Abstracts


 

Tim Baker

Problems of TB management in London.

Effective TB management in London has been compromised by the failure to match increasing notifications with increases in nursing and medical resources.

The consequent need to prioritise activity has lead to compromises in services provision.  In one high prevalence borough nurses have had to abandon new entrant screening to focus on patient support and contact screening.  Consultant clinic appointments must also be  rationed in order to maintain a fast referral system for new patients.

Case management problems are further compounded by the socio-economic problems associated with patients living in inner city boroughs.

 

Robert N Davidson and Robert J Wilkinson

Vitamin D deficiency and Vitamin D receptor polymorphisms as risk factors
for TB among Gujarati Indians.
 

The notification rate of TB amongst Gujarati Asians in Harrowis as high as
809/100000 amongst those who arrived in the UK within the last 5 years;
this suggests that their is an acquired immunodeficiency associated with
immigration. In our study of 103 untreated Gujarati TB patients and 116
Gujarati household contacts, serum 25-hydroxycholecalciferol (25-OH Vit D)
was low in all subjects. Vit D deficiency was associated with active TB (OR
2.91, 95% CL 1.3-6.5, p= 0.008), and an undetectable 25-OH Vit D (< 7
nmol/l) level carried a higher risk (OR 9.88, 95% CL 1.3-76.2, p = 0.009).
Although there was no independent association between Vit D receptor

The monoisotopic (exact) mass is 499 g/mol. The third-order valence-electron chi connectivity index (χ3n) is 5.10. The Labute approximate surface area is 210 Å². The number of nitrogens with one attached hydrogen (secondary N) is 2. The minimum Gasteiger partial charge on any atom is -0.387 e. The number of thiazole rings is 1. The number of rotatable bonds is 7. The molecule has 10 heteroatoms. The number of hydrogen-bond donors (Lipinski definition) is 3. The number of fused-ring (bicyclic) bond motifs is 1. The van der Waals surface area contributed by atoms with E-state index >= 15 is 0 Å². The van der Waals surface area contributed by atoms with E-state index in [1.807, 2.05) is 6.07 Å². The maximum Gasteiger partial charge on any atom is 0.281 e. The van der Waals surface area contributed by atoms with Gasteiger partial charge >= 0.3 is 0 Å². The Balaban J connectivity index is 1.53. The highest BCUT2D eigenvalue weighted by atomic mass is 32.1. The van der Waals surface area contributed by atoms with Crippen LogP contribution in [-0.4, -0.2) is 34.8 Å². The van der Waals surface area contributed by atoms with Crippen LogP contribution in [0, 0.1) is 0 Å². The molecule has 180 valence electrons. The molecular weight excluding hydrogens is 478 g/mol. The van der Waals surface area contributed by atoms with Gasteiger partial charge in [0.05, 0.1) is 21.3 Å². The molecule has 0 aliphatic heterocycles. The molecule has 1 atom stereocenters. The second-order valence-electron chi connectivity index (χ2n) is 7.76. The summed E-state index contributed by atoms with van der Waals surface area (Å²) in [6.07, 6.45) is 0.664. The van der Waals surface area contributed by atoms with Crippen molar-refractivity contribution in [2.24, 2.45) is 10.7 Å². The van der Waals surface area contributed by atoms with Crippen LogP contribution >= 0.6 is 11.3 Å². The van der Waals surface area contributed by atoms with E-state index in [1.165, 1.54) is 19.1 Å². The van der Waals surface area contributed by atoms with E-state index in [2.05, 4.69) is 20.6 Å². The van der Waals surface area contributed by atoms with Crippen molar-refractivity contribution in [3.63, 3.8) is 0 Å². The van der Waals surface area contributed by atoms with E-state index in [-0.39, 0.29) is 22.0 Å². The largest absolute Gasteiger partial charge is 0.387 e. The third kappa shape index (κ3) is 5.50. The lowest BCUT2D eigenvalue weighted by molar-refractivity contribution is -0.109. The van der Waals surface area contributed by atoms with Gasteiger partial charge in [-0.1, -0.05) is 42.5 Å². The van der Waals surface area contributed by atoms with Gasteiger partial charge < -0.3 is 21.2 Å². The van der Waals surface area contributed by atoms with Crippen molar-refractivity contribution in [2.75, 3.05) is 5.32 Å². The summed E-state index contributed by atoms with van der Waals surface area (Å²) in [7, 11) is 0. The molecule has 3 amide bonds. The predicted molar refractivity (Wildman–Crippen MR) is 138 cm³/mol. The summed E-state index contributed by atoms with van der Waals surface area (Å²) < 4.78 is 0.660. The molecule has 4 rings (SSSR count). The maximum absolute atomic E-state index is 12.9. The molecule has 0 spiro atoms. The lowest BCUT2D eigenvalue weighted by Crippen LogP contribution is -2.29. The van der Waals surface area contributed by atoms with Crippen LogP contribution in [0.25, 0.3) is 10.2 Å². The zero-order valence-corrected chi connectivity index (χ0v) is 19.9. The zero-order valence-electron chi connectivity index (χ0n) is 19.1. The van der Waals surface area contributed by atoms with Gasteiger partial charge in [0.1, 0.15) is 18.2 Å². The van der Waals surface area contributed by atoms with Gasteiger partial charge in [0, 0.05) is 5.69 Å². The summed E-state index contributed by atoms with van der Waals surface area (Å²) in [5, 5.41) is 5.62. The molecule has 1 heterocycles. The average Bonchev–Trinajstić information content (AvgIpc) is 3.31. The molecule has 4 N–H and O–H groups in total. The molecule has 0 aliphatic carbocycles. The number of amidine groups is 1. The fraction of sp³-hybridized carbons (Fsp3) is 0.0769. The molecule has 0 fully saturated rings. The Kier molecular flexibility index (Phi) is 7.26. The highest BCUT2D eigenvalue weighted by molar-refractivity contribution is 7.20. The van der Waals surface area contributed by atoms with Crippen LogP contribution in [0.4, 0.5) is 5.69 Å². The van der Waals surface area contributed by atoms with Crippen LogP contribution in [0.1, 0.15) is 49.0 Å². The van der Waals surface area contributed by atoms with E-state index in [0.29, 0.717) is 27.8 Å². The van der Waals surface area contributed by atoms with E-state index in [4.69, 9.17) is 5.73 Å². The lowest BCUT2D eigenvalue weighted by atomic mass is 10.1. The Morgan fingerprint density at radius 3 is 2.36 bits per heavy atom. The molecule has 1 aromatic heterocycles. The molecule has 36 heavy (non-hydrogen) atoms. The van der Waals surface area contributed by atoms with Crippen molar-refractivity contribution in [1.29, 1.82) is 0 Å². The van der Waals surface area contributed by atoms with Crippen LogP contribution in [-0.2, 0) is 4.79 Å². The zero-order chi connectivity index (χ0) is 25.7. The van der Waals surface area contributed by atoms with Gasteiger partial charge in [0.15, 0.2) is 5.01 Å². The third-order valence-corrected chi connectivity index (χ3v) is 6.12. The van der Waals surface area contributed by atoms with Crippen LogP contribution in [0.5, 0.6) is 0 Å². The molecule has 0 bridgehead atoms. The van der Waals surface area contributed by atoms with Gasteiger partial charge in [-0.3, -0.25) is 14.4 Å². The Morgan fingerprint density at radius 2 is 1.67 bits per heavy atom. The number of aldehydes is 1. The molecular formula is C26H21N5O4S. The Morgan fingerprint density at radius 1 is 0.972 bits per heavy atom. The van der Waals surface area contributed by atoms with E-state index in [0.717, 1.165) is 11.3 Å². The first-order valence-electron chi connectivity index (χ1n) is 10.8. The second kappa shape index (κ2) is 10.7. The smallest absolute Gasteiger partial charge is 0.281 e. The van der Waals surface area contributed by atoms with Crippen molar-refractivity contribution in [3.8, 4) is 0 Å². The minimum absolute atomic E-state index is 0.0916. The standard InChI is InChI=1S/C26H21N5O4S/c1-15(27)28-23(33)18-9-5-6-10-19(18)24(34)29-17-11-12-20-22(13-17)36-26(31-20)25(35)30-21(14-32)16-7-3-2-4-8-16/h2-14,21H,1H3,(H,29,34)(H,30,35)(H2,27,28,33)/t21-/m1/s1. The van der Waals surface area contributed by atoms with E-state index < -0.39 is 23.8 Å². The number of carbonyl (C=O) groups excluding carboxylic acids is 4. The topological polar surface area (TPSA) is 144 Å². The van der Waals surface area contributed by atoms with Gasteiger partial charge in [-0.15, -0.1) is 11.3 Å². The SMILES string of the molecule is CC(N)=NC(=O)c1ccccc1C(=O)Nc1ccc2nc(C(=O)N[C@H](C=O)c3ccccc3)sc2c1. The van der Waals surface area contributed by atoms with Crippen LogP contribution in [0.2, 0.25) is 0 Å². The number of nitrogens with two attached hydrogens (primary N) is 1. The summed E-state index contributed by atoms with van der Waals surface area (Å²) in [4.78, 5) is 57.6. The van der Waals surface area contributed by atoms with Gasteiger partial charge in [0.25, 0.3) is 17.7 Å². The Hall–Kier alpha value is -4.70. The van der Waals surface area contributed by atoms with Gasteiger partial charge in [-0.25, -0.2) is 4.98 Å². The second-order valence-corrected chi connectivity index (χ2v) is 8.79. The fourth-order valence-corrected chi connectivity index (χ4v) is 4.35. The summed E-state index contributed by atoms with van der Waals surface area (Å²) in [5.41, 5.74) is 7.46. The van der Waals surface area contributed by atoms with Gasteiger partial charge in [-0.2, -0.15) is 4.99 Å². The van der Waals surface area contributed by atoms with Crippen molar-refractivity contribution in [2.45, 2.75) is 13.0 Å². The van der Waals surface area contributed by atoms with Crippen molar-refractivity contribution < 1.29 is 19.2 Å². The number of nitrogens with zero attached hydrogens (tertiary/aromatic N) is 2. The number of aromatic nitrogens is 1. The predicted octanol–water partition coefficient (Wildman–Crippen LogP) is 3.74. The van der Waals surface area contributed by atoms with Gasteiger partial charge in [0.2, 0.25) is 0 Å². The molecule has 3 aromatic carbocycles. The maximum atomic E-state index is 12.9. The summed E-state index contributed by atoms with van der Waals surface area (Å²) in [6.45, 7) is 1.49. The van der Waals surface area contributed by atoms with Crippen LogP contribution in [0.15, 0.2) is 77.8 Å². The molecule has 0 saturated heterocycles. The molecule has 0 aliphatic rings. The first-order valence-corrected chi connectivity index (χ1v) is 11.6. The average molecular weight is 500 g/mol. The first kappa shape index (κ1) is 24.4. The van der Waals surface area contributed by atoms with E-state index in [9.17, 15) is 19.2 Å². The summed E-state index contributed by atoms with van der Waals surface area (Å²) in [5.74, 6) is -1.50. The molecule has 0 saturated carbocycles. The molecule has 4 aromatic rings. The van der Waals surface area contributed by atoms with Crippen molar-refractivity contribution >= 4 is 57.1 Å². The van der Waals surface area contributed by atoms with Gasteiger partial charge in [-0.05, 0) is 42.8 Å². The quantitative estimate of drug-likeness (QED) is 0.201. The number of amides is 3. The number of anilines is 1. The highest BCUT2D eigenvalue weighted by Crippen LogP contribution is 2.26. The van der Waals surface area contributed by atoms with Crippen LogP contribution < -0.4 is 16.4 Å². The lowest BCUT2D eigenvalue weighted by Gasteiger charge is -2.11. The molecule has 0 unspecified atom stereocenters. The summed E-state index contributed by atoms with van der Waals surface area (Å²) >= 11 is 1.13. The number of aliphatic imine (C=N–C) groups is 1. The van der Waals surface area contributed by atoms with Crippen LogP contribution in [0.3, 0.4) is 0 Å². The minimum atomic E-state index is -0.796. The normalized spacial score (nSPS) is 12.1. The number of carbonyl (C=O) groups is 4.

genotype and TB, the combination of genotype TT/Tt and 25-OH Vit D
deficiency was associated with disease (O.R 2.8, 95% C.L. 1.2-6.5) and the
presence of genotype ff or an undetectable 25-OH VitD level was strongly
associated with disease (O.R 5.1, 95% C.L. 1.4-18.4).
These findings indicate that Vitamin D deficiency may account for some of
the increased risk of TB in immigrants; if so, it would be easily
preventable.

 

 


Dr. John Moore-Gillon

TB in London

There are more cases of TB in London than any other European city.  Cases of TB in London have risen by over 80% in the past 15 years.  They now make up 40% of all cases of TB in England and Wales and 50% of drug-resistant cases.

Management of TB in London is complicated by a number of factors:

Over 90 different countries of birth are reported by London TB cases in 1998, and in some parts of the capital almost 10% of the population are asylum seekers/refugees.  Two-thirds of the most socially deprived boroughs in the country are in London.

TB services in London are currently undergoing re-organisation, but without any additional resources.  In the absence of significant investments in TB control there can be little optimism about reversing the rising trend of tuberculosis.

John Watson

Tuberculosis in the United Kingdom